Background: Copeptin, a novel marker of endogenous stress, has shown diagnostic and prognostic value in nonsurgical patients with a suspected coronary event. We aimed to assess the incremental value of copeptin in addition to established preoperative risk indices to predict the occurrence of postoperative myocardial injury.
Methods: This secondary analysis of prospectively collected data included adults undergoing noncardiac surgery with risk factors for adverse perioperative cardiac events based on preoperative risk stratification. We examined preoperative copeptin in patients without elevated preoperative troponin and its association with myocardial injury by receiver operator characteristic curves, logistic regression, and net reassignment indices.
Results: Of the 190 patients included, 33 (17.4%) experienced myocardial injury within 48 hours, and 17 (8.9%) experienced cardiac death and/or major adverse cardiac events within the first postoperative year. Preoperative copeptin showed an area under the receiver operator characteristic curve of .66 (95% confidence interval, .55-.76) for myocardial injury and an optimal cutoff of 9.6 pmol/L. This cutoff was an independent predictor of myocardial injury, with an odds ratio of 4.67 (95% confidence interval, 2.06-11.19) when adjusted for age, sex, and the revised cardiac risk index. The net reassignment improvement for myocardial injury was between 39% and 50% for both events and nonevents when adding copeptin to established preoperative risk indices. No significant difference in major adverse cardiac event and/or cardiac death was observed.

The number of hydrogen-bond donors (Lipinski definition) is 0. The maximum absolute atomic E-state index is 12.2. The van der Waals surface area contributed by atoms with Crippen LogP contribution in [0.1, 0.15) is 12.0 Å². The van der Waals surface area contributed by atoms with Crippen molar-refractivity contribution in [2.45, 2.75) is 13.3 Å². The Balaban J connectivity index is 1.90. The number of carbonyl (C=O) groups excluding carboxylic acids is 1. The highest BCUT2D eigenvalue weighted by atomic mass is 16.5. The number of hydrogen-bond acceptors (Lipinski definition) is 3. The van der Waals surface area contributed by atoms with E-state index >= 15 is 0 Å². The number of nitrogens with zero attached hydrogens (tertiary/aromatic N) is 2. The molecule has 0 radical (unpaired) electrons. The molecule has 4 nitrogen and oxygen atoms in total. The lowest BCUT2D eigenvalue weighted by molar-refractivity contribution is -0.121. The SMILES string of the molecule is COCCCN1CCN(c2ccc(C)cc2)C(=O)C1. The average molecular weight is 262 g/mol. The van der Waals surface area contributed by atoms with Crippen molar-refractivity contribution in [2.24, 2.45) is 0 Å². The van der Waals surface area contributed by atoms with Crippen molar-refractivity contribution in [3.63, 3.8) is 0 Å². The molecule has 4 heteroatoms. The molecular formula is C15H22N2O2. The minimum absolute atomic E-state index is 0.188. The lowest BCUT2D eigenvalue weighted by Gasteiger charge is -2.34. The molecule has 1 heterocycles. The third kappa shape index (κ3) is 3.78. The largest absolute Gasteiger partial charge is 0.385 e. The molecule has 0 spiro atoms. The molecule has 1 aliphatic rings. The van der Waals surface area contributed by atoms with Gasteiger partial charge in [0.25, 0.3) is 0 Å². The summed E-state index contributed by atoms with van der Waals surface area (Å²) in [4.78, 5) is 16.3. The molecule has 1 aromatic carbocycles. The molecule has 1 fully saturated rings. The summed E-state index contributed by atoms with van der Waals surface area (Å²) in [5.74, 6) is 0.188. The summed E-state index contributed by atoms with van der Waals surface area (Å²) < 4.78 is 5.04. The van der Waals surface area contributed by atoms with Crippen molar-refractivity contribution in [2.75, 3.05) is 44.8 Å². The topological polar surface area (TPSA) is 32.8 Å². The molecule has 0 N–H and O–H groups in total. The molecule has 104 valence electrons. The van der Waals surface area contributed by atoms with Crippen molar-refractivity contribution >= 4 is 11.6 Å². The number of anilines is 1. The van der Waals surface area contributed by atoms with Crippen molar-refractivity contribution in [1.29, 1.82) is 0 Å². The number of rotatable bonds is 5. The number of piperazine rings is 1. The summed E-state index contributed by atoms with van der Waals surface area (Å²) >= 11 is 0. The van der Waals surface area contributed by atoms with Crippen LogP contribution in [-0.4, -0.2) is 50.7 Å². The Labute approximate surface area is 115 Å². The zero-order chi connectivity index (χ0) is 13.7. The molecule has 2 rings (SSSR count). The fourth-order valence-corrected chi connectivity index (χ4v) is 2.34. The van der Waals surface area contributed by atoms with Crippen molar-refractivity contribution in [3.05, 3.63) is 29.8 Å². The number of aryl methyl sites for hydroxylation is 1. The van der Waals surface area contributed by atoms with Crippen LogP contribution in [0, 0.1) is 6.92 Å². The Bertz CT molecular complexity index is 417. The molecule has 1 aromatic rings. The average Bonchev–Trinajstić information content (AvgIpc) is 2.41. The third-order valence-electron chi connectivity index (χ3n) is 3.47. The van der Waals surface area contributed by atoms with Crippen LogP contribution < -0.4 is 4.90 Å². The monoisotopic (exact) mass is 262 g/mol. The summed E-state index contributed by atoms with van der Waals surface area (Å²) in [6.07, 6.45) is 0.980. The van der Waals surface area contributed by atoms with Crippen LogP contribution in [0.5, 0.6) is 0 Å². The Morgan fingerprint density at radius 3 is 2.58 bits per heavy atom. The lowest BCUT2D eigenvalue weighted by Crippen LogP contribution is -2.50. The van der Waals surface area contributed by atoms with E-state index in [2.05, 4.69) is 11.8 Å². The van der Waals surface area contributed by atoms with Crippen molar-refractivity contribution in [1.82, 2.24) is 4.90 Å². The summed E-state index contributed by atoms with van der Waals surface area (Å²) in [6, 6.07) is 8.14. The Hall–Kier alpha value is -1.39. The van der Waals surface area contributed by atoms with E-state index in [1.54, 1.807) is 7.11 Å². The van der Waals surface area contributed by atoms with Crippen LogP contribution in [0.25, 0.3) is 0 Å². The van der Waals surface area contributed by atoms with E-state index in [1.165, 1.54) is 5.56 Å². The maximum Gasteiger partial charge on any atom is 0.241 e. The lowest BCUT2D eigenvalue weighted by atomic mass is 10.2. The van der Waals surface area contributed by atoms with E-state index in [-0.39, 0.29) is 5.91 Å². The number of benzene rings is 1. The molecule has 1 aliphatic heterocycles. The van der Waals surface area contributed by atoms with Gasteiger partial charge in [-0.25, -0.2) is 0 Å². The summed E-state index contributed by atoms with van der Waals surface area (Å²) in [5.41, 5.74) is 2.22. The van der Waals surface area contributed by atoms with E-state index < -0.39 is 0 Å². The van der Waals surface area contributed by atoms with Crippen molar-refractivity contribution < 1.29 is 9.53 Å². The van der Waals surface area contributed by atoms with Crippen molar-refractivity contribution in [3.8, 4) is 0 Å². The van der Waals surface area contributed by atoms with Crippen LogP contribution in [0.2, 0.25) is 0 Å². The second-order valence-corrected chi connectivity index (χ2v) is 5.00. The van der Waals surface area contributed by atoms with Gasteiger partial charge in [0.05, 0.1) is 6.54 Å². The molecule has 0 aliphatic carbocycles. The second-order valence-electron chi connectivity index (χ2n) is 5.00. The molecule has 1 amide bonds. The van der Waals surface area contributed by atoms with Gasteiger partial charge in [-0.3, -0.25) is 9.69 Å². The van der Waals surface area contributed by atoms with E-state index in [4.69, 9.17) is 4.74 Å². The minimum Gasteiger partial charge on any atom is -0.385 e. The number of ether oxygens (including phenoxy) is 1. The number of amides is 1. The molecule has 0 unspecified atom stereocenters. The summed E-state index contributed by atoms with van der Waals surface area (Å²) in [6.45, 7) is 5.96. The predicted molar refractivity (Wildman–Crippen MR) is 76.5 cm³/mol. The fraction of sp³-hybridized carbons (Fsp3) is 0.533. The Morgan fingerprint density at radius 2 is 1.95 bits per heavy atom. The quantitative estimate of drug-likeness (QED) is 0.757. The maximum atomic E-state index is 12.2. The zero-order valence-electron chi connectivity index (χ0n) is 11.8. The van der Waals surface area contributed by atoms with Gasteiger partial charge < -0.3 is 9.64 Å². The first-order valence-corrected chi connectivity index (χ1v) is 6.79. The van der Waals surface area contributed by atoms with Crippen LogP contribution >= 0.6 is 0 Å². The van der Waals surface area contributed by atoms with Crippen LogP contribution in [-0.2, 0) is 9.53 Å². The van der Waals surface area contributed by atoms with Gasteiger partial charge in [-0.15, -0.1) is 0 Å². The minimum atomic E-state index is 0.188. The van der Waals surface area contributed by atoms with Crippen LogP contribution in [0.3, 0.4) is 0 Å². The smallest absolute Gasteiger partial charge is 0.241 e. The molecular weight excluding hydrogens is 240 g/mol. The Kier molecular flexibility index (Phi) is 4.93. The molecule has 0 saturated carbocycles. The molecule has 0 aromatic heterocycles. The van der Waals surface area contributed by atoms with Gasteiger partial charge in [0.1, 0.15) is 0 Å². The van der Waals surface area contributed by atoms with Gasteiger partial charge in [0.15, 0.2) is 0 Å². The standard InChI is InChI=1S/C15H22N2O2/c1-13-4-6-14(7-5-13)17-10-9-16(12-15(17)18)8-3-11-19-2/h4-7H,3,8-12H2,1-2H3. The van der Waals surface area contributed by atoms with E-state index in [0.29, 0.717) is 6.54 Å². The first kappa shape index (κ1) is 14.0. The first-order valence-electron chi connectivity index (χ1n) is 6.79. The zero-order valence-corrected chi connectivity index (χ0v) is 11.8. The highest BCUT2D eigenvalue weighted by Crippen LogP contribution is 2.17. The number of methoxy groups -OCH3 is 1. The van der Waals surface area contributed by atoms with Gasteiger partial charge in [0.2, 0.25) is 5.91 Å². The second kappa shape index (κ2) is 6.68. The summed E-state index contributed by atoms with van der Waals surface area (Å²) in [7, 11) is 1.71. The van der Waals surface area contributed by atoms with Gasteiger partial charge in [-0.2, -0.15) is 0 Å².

Conclusions: Copeptin (≥9.6 pmol/L) was associated with significantly higher rates of myocardial injury and improved risk stratification in patients scheduled for noncardiac surgery with nonelevated preoperative troponin.
Trial registration: ClinicalTrials.gov NCT00286585.